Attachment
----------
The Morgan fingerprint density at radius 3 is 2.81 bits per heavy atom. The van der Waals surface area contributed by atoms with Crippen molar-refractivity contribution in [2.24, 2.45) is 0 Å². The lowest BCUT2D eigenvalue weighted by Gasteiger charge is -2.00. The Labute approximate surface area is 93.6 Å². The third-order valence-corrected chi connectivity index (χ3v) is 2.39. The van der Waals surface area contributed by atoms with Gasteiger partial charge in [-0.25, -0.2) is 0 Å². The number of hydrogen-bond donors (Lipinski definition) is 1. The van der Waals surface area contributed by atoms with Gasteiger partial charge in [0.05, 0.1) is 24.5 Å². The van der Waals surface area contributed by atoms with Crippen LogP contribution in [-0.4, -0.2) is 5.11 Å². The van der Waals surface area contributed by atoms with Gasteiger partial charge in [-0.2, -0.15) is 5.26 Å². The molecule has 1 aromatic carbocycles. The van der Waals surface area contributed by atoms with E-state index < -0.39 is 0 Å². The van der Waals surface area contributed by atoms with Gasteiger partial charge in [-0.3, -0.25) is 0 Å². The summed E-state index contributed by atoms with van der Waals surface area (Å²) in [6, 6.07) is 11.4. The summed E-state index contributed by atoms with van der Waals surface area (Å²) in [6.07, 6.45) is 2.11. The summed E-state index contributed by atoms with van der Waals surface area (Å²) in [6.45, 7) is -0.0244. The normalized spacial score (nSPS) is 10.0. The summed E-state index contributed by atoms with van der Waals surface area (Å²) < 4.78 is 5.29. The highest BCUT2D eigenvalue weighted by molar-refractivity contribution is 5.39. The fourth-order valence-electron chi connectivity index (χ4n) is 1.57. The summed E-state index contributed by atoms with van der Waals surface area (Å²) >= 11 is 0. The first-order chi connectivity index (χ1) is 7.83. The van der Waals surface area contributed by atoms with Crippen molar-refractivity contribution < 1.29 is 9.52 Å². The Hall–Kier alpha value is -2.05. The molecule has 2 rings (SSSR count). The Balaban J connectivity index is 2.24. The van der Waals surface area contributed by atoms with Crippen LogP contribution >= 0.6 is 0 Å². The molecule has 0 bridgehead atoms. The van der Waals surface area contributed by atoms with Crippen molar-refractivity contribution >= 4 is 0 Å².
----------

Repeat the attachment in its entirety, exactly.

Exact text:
The Morgan fingerprint density at radius 3 is 2.81 bits per heavy atom. The van der Waals surface area contributed by atoms with Crippen molar-refractivity contribution in [2.24, 2.45) is 0 Å². The lowest BCUT2D eigenvalue weighted by Gasteiger charge is -2.00. The Labute approximate surface area is 93.6 Å². The third-order valence-corrected chi connectivity index (χ3v) is 2.39. The van der Waals surface area contributed by atoms with Gasteiger partial charge in [-0.25, -0.2) is 0 Å². The number of hydrogen-bond donors (Lipinski definition) is 1. The van der Waals surface area contributed by atoms with Gasteiger partial charge in [0.05, 0.1) is 24.5 Å². The van der Waals surface area contributed by atoms with Crippen LogP contribution in [-0.4, -0.2) is 5.11 Å². The van der Waals surface area contributed by atoms with Gasteiger partial charge in [-0.2, -0.15) is 5.26 Å². The molecule has 1 aromatic carbocycles. The van der Waals surface area contributed by atoms with E-state index < -0.39 is 0 Å². The van der Waals surface area contributed by atoms with Gasteiger partial charge in [-0.3, -0.25) is 0 Å². The summed E-state index contributed by atoms with van der Waals surface area (Å²) in [6, 6.07) is 11.4. The summed E-state index contributed by atoms with van der Waals surface area (Å²) in [6.07, 6.45) is 2.11. The summed E-state index contributed by atoms with van der Waals surface area (Å²) in [6.45, 7) is -0.0244. The normalized spacial score (nSPS) is 10.0. The summed E-state index contributed by atoms with van der Waals surface area (Å²) < 4.78 is 5.29. The highest BCUT2D eigenvalue weighted by molar-refractivity contribution is 5.39. The fourth-order valence-electron chi connectivity index (χ4n) is 1.57. The summed E-state index contributed by atoms with van der Waals surface area (Å²) >= 11 is 0. The first-order chi connectivity index (χ1) is 7.83. The van der Waals surface area contributed by atoms with Crippen molar-refractivity contribution < 1.29 is 9.52 Å². The Hall–Kier alpha value is -2.05. The molecule has 2 rings (SSSR count). The Balaban J connectivity index is 2.24. The van der Waals surface area contributed by atoms with Crippen LogP contribution >= 0.6 is 0 Å². The molecule has 0 bridgehead atoms. The van der Waals surface area contributed by atoms with Crippen molar-refractivity contribution >= 4 is 0 Å².